America’s 5 Options for Health Insurance


At the time this post was written, open enrollment for 2022 was in full swing. People with existing health insurance plans were considering changes for the coming year while those new to the health insurance game were trying to figure it all out. Meanwhile, millions of others were looking at open enrollment through federal exchanges. Needless to say, the last two months of the year are a busy time for health insurance carriers.

America is somewhat unique in that our healthcare system is largely privatized. We do not have a single-payer healthcare system like other countries do. Rather, we rely heavily on health insurance to pay medical bills. But there isn’t just one type of health insurance. There are many.

Americans basically have access to five health insurance options:

1. Employer-Sponsored Plans

The majority of American workers with health insurance obtain that insurance through their employers. Employer-sponsored plans are operated by the largest carriers and administered by insurance brokers. According to Dallas-based BenefitMall, those brokers may work independently or through general agencies. They rely on industry data, technology, and their own experience to lead clients to the right health insurance options.

A typical employer-sponsored plan splits the costs between employer and employee. The employee’s portion is covered through withholding, meaning a certain amount is withheld from each paycheck and combined with the employer’s contribution to pay monthly premiums.

2. Individual Health Insurance

Workers unable to obtain health insurance through their employers can buy plans on the individual market. The self-employed utilize the individual market as well. Individuals can go directly to health insurance companies or, if eligible, the federal exchanges established by the Affordable Care Act (ACA). A self-employed person who belongs to the local Chamber of Commerce or another small business association may be able to obtain insurance through that organization.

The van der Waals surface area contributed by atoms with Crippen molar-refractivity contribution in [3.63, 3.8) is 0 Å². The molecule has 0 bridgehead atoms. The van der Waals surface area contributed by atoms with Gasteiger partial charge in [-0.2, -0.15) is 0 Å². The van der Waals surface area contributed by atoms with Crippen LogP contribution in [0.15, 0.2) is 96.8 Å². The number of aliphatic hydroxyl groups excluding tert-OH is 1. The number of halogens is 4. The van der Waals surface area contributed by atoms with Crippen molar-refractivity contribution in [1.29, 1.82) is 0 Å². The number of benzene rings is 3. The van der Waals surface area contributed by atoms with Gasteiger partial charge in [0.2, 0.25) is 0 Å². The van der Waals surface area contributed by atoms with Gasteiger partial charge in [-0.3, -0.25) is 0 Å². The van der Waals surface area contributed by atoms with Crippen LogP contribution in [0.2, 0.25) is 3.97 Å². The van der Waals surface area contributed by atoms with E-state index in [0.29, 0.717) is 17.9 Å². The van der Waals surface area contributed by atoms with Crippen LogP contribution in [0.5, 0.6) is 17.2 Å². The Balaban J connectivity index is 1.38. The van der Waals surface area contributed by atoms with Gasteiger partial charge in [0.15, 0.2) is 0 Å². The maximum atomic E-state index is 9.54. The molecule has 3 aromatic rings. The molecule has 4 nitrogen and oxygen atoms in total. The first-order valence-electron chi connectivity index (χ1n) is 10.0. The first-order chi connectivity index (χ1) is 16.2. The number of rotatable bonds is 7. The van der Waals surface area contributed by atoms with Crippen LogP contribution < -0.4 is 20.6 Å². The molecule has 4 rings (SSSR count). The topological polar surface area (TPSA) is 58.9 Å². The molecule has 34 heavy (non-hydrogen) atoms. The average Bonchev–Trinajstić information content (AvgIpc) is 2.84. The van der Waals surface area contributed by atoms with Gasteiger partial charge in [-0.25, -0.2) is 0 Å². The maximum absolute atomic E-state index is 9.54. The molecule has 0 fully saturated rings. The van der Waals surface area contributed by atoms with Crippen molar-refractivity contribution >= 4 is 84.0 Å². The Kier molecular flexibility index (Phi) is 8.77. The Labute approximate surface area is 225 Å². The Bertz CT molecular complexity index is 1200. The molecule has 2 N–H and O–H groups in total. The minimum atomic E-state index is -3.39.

3. Medicare and Medicaid

The federal government’s two health insurance plans are known as Medicare and Medicaid. Medicare is designed for retirees and those with certain disabilities. Medicaid is a health insurance plan for people who cannot afford to purchase health insurance on their own. Both plans have eligibility requirements.

It should be noted that seniors must obtain health insurance through Medicare once they reach qualifying age, which currently stands at 65. At that age, they are no longer eligible for traditional health insurance through the individual market. They may still be eligible for employer-sponsored plans should they still be working.

4. Health Share Programs

While technically not health insurance, millions of people in the U.S. participate in health share programs. These are programs where all participants pitch in to pay one another’s medical bills. Some base their services on annual premiums while others ask for donations on a case-by-case basis. A health share program may be considered risky by some people, but others think it is the best way to go.

5. Doing Without

The fifth and final option for health insurance is to simply do without. Tens of millions of people choose to go this route every year. Some do without insurance because they cannot afford monthly premiums and don’t want to be enrolled in a government program. Others would rather save the money and just pay for their healthcare services out-of-pocket. The nice thing is that Americans have the freedom to make the choice for themselves.

So, what is your situation? In all likelihood, you get your health insurance through your employer. But if not, one of the other four options is open to you. How you handle health insurance and paying for healthcare services is entirely up to you.